The holiday season in 2020 is going to be far from happy. Because of the pandemic, families are not going to be able to come together for annual traditions, and it’s going to be difficult celebrating the best things in life when there is so much fear and pain in constant circulation. But that’s what’s great about movies, right? This year there are a slew of festive new releases that were made with zero knowledge that COVID-19 was coming, and thus provide us with an escape into alternate universes where Thanksgiving/Christmas/Hanukkah/Kwanzaa/New Year’s proceed like normal.
Of course, they’re not all winners from a quality standpoint, but Clea DuVall’s romantic comedy Happiest Season most definitely is, and it pushes all of the right buttons at the exact right moment.
The film takes what is a basic and very familiar setup, centering on a protagonist who prepares to meet their significant other’s family for the first time, but with a progressive and emotional bent and an absolutely awesome ensemble cast it becomes something more. It’s successfully both traditional and modern, telling a story with very real characters, but it also never misses a moment to be laugh-out-loud funny.
Based on an original screenplay by Clea DuVall and Mary Holland, Happiest Season opens introducing us to Abby (Kristen Stewart) and Harper (Mackenzie Davis) as a couple deeply in love and preparing to be separated for five days as Harper plans to go to her parents’ house and spend Christmas with her family. Not wanting to say goodbye, Harper asks Abby to go with he in a fit of holiday joy, and while Abby hesitates at first, she ultimately agrees.
Excited about the trip, Abby reveals to her best friend, John (Dan Levy), that she is going to use the occasion to propose – but that plan hits a massive speedbump when the couple gets on the road. As it turns out, Harper’s parents (Mary Steenburgen, Victor Garber) and sisters (Alison Brie, Mary Holland) don’t know that she is gay, and not only are they conservative, but her dad is in the midst of an election to become the mayor.
Abby is forced to quickly adjust to the lie, but that proves harder said than done, as tensions quickly escalate – with zero help provided by the constant presence of Harper’s high school boyfriend (Jake McDorman) and mysterious ex-girlfriend (Aubrey Plaza).
Happiest Season is as funny as it is emotional.
Being a comedy that also delves into emotional conflicts rarely seen portrayed in movies, Happiest Season has quite a lot to juggle, but what makes it so impressive is how adeptly it’s done. There’s always a risk that humor will weaken an important core message either by being a distraction or just undercutting the significance of the subject matter, but Clea DuVall finds an excellent balance that allows them to cohabitate in the film. Part of its success comes from letting funny scenes be funny and dramatic scenes be dramatic, but there are also some wonderful tension-cutting moments and harsh shocks that blend them together effectively.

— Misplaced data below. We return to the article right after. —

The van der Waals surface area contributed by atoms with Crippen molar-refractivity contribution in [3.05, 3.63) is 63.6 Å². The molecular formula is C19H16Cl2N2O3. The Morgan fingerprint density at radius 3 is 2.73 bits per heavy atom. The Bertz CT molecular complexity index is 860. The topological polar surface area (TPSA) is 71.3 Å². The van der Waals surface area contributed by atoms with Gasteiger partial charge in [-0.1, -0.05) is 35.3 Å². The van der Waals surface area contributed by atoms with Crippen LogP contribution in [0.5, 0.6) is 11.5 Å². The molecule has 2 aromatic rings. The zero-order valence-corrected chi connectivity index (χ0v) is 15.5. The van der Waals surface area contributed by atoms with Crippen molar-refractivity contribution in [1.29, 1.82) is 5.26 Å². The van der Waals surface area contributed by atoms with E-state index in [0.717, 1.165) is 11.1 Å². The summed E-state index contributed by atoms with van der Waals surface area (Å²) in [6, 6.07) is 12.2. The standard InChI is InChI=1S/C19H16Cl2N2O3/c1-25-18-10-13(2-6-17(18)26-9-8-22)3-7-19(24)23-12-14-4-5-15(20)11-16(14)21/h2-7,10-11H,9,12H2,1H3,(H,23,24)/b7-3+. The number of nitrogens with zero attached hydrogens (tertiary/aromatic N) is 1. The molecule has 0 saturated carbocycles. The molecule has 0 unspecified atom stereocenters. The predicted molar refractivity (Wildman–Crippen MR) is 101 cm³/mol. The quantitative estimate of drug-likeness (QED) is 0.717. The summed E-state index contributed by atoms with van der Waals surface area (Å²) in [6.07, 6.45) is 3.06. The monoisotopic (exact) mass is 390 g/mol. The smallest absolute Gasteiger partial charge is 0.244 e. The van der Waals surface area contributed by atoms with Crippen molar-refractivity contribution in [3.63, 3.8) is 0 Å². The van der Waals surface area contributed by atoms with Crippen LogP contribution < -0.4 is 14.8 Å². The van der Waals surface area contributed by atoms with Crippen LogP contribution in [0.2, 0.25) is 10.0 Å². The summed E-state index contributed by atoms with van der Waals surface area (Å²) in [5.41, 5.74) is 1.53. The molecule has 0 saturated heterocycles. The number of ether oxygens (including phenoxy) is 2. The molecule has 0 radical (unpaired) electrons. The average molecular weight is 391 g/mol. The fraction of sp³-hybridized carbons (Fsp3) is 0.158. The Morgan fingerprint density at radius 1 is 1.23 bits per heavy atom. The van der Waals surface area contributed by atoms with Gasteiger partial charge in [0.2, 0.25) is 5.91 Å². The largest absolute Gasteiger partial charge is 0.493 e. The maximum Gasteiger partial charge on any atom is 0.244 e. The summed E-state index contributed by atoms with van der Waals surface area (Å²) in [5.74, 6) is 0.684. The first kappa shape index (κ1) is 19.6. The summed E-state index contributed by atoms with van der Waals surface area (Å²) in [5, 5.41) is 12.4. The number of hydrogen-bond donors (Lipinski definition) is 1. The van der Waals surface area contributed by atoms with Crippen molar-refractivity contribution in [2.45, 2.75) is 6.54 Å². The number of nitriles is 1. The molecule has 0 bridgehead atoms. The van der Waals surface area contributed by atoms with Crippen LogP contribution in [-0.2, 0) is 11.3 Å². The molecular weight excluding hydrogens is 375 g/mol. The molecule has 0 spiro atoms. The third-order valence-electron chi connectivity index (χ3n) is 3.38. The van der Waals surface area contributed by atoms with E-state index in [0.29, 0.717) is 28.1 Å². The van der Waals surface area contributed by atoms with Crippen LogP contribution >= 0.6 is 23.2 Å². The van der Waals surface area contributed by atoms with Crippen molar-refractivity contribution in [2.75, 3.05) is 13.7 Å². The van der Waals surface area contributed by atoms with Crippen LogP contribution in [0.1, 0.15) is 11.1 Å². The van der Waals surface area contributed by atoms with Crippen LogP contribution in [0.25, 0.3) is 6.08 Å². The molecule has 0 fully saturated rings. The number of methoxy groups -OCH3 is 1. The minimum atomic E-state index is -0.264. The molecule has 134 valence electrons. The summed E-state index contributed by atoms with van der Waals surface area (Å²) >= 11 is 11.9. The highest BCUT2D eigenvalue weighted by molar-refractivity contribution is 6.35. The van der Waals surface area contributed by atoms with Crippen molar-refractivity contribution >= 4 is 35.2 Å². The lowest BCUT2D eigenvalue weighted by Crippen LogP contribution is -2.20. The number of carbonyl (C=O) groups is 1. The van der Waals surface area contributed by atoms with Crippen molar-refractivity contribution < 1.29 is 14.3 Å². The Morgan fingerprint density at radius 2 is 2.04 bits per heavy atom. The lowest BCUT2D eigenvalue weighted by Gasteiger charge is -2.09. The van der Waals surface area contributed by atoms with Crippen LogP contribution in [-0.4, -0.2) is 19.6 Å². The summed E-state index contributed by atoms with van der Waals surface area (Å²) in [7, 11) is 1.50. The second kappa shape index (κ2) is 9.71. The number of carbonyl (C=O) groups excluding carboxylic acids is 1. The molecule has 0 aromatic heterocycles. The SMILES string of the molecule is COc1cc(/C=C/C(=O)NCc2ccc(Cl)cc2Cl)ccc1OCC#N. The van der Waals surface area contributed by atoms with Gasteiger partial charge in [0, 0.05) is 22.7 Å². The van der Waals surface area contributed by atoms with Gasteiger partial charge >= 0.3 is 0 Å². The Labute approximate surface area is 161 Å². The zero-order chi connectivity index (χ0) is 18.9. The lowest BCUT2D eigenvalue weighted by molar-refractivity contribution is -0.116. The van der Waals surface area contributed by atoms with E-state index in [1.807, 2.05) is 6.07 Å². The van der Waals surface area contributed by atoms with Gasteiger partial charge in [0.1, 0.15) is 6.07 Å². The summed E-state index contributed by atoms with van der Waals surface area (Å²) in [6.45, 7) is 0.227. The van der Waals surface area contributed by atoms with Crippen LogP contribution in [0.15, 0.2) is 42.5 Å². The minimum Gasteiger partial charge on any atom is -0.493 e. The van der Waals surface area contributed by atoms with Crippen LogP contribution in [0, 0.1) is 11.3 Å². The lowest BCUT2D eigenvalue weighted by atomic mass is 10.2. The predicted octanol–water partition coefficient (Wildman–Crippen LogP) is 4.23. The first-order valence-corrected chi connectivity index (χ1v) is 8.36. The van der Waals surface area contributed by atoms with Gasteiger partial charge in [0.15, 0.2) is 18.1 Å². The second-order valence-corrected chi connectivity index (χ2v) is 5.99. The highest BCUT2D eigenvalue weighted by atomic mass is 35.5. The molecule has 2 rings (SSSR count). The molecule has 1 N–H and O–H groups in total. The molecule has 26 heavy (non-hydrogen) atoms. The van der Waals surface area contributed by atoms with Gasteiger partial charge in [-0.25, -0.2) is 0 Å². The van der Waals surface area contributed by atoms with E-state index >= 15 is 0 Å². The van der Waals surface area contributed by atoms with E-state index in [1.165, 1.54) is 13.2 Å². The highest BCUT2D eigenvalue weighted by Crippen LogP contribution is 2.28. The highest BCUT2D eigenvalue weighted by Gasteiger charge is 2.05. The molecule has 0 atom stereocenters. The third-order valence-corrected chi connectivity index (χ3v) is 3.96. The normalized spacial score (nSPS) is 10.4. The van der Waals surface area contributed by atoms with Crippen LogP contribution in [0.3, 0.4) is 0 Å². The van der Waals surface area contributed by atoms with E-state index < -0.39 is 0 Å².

Kristen Stewart and Mackenzie Davis are particularly fantastic, but really so is everyone in the cast.
In the same way that the plot’s setup is familiar to film fans, it can be recognized that there are some trope-ish characters in the ensemble, with Harper’s sisters being, respectively, a total weirdo and an uptight nightmare – not to mention John continuing the tradition of the “gay best friend.” In lesser hands it could be eye-roll inducing, but the script makes them all fit elegantly into the story being told, and the cast is outstanding. Alison Brie’s Sloan is sharp as a machete and vicious in her efforts to cut Harper down, and Mary Holland’s Jane is hysterical in her desperate attempts to be noticed by absolutely anybody. Dan Levy also winds up being Happiest Season’s secret weapon, proving to be among the world’s worst pet sitters while Abby is away, and both a terrible and awesome sounding board.
The most impressive performance in the film is the one from Kristen Stewart, who continues with each passing year to demonstrate that she is an eclectic performer. Her comedic strength is her awkward energy, and it’s used effectively and wonderfully here as she has to keep lying to Harper’s family – with a dark but super funny running joke being made out of her being Harper’s straight, orphan roommate who has nowhere to go for the holidays.
Mackenzie Davis gets fewer comedic opportunities, largely due to her being the center of the film’s main conflict, but she most definitely makes the most of them – particularly in Harper’s overt sibling rivalry with Sloan, which provides an excellent back and forth. Where Davis’ skills are best applied are in the dramatic department, as her character finds herself stuck in an emotionally terrifying place, and her performance particularly hits hard when the third act climax rolls around.
Streaming services in 2020 are providing a ridiculous amount of festive content for the holidays (and have started doing so quite early), but Happiest Season will almost surely be among the best in the crop – and will hopefully standout despite its overly bland title. It’s funny, heartfelt, and provides the seasonal comfort many of us can use right now.
Eric Eisenberg is the Assistant Managing Editor at CinemaBlend. After graduating Boston University and earning a bachelor’s degree in journalism, he took a part-time job as a staff writer for CinemaBlend, and after six months was offered the opportunity to move to Los Angeles and take on a newly created West Coast Editor position. Over a decade later, he's continuing to advance his interests and expertise. In addition to conducting filmmaker interviews and contributing to the news and feature content of the site, Eric also oversees the Movie Reviews section, writes the the weekend box office report (published Sundays), and is the site's resident Stephen King expert. He has two King-related columns.